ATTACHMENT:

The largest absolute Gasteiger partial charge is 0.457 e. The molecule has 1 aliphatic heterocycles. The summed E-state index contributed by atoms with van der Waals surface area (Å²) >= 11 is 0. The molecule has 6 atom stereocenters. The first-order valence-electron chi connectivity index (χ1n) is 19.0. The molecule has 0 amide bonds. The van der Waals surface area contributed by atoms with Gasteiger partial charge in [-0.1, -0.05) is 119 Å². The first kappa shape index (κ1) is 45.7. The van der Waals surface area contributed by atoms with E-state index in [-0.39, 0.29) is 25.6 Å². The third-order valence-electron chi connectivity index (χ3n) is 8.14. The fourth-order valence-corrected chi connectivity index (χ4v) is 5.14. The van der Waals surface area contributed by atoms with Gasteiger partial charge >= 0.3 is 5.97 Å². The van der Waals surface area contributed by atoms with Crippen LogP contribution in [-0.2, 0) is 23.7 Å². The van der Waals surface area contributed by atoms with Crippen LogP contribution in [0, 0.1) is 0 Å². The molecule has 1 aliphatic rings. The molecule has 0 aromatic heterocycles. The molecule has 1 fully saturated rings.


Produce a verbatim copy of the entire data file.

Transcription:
The largest absolute Gasteiger partial charge is 0.457 e. The molecule has 1 aliphatic heterocycles. The summed E-state index contributed by atoms with van der Waals surface area (Å²) >= 11 is 0. The molecule has 6 atom stereocenters. The first-order valence-electron chi connectivity index (χ1n) is 19.0. The molecule has 0 amide bonds. The van der Waals surface area contributed by atoms with Gasteiger partial charge in [-0.1, -0.05) is 119 Å². The first kappa shape index (κ1) is 45.7. The van der Waals surface area contributed by atoms with E-state index in [-0.39, 0.29) is 25.6 Å². The third-order valence-electron chi connectivity index (χ3n) is 8.14. The fourth-order valence-corrected chi connectivity index (χ4v) is 5.14. The van der Waals surface area contributed by atoms with Gasteiger partial charge >= 0.3 is 5.97 Å². The van der Waals surface area contributed by atoms with Crippen LogP contribution in [-0.2, 0) is 23.7 Å². The van der Waals surface area contributed by atoms with Crippen LogP contribution in [0, 0.1) is 0 Å². The molecule has 1 aliphatic rings. The molecule has 0 aromatic heterocycles. The molecule has 1 fully saturated rings.